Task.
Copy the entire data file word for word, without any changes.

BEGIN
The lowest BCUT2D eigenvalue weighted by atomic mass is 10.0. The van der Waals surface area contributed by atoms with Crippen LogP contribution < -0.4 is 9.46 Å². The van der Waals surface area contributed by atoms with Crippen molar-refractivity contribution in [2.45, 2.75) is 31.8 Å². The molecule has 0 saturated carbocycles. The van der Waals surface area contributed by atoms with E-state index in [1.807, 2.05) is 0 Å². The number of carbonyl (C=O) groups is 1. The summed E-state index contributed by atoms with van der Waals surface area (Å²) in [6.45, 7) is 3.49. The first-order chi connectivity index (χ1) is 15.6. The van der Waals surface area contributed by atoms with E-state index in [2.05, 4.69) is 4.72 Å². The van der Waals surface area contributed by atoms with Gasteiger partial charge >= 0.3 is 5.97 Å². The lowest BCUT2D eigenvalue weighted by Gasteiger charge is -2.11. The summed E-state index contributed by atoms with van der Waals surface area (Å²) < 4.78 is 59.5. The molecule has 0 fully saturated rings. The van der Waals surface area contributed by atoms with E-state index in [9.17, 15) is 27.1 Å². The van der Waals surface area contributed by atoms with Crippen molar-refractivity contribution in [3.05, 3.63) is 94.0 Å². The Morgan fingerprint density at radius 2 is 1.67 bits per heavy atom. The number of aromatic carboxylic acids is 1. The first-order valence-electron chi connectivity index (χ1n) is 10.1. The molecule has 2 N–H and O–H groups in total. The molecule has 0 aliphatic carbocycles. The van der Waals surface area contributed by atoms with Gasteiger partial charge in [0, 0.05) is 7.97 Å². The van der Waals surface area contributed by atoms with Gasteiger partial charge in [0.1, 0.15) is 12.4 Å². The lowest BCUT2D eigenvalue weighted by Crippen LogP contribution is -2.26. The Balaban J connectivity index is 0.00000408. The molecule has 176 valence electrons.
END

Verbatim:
The lowest BCUT2D eigenvalue weighted by atomic mass is 10.0. The van der Waals surface area contributed by atoms with Crippen LogP contribution < -0.4 is 9.46 Å². The van der Waals surface area contributed by atoms with Crippen molar-refractivity contribution in [2.45, 2.75) is 31.8 Å². The molecule has 0 saturated carbocycles. The van der Waals surface area contributed by atoms with E-state index in [1.807, 2.05) is 0 Å². The number of carbonyl (C=O) groups is 1. The summed E-state index contributed by atoms with van der Waals surface area (Å²) in [6.45, 7) is 3.49. The first-order chi connectivity index (χ1) is 15.6. The van der Waals surface area contributed by atoms with E-state index in [2.05, 4.69) is 4.72 Å². The van der Waals surface area contributed by atoms with Gasteiger partial charge >= 0.3 is 5.97 Å². The lowest BCUT2D eigenvalue weighted by Gasteiger charge is -2.11. The summed E-state index contributed by atoms with van der Waals surface area (Å²) < 4.78 is 59.5. The molecule has 0 fully saturated rings. The van der Waals surface area contributed by atoms with E-state index in [9.17, 15) is 27.1 Å². The van der Waals surface area contributed by atoms with Crippen molar-refractivity contribution in [3.05, 3.63) is 94.0 Å². The Morgan fingerprint density at radius 2 is 1.67 bits per heavy atom. The number of aromatic carboxylic acids is 1. The first-order valence-electron chi connectivity index (χ1n) is 10.1. The molecule has 2 N–H and O–H groups in total. The molecule has 0 aliphatic carbocycles. The van der Waals surface area contributed by atoms with Gasteiger partial charge in [0, 0.05) is 7.97 Å². The van der Waals surface area contributed by atoms with Gasteiger partial charge in [0.1, 0.15) is 12.4 Å². The lowest BCUT2D eigenvalue weighted by Crippen LogP contribution is -2.26. The Balaban J connectivity index is 0.00000408. The molecule has 176 valence electrons.